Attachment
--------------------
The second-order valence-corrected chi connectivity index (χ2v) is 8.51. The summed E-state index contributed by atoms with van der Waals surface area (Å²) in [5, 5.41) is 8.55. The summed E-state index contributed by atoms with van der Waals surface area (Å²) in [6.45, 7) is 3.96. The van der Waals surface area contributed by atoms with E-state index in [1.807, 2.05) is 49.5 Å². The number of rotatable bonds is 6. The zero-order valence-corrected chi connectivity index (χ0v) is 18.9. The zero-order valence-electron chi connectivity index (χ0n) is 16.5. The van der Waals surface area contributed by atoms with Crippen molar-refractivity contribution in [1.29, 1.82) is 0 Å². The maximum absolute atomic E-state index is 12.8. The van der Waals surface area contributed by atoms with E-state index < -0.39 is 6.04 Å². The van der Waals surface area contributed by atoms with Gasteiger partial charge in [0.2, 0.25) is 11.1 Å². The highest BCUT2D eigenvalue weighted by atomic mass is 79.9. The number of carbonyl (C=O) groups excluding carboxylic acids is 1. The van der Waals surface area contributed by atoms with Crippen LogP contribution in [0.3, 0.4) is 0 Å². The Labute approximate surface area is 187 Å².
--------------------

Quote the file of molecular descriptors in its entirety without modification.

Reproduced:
The second-order valence-corrected chi connectivity index (χ2v) is 8.51. The summed E-state index contributed by atoms with van der Waals surface area (Å²) in [5, 5.41) is 8.55. The summed E-state index contributed by atoms with van der Waals surface area (Å²) in [6.45, 7) is 3.96. The van der Waals surface area contributed by atoms with E-state index in [1.807, 2.05) is 49.5 Å². The number of rotatable bonds is 6. The zero-order valence-corrected chi connectivity index (χ0v) is 18.9. The zero-order valence-electron chi connectivity index (χ0n) is 16.5. The van der Waals surface area contributed by atoms with Crippen molar-refractivity contribution in [1.29, 1.82) is 0 Å². The maximum absolute atomic E-state index is 12.8. The van der Waals surface area contributed by atoms with E-state index < -0.39 is 6.04 Å². The van der Waals surface area contributed by atoms with Gasteiger partial charge in [0.2, 0.25) is 11.1 Å². The highest BCUT2D eigenvalue weighted by atomic mass is 79.9. The number of carbonyl (C=O) groups excluding carboxylic acids is 1. The van der Waals surface area contributed by atoms with Crippen LogP contribution in [0.3, 0.4) is 0 Å². The Labute approximate surface area is 187 Å².